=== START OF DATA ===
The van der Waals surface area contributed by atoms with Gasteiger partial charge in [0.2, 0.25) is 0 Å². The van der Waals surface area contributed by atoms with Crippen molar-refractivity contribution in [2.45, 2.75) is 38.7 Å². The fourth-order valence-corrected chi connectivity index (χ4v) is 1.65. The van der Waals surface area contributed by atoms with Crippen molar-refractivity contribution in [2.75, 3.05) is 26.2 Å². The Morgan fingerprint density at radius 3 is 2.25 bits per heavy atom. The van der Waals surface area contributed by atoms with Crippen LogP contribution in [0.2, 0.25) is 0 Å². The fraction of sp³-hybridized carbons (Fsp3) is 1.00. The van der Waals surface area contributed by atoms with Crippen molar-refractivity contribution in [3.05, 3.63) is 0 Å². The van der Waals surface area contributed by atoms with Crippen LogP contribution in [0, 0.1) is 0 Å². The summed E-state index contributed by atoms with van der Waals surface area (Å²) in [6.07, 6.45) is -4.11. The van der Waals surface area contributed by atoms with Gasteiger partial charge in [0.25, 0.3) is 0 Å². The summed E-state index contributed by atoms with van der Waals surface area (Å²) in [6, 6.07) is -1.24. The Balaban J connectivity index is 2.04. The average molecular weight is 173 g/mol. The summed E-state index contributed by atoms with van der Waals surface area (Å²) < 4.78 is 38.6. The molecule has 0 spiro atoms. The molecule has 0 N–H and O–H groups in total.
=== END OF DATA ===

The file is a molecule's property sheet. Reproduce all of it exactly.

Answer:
The van der Waals surface area contributed by atoms with Gasteiger partial charge in [0.2, 0.25) is 0 Å². The van der Waals surface area contributed by atoms with Crippen molar-refractivity contribution in [2.45, 2.75) is 38.7 Å². The fourth-order valence-corrected chi connectivity index (χ4v) is 1.65. The van der Waals surface area contributed by atoms with Crippen molar-refractivity contribution in [2.75, 3.05) is 26.2 Å². The Morgan fingerprint density at radius 3 is 2.25 bits per heavy atom. The van der Waals surface area contributed by atoms with Crippen LogP contribution in [0.2, 0.25) is 0 Å². The fraction of sp³-hybridized carbons (Fsp3) is 1.00. The van der Waals surface area contributed by atoms with Crippen molar-refractivity contribution in [3.05, 3.63) is 0 Å². The van der Waals surface area contributed by atoms with Crippen LogP contribution in [0, 0.1) is 0 Å². The summed E-state index contributed by atoms with van der Waals surface area (Å²) in [6.07, 6.45) is -4.11. The van der Waals surface area contributed by atoms with Gasteiger partial charge in [0.25, 0.3) is 0 Å². The summed E-state index contributed by atoms with van der Waals surface area (Å²) in [6, 6.07) is -1.24. The Balaban J connectivity index is 2.04. The average molecular weight is 173 g/mol. The summed E-state index contributed by atoms with van der Waals surface area (Å²) < 4.78 is 38.6. The molecule has 0 spiro atoms. The molecule has 0 N–H and O–H groups in total.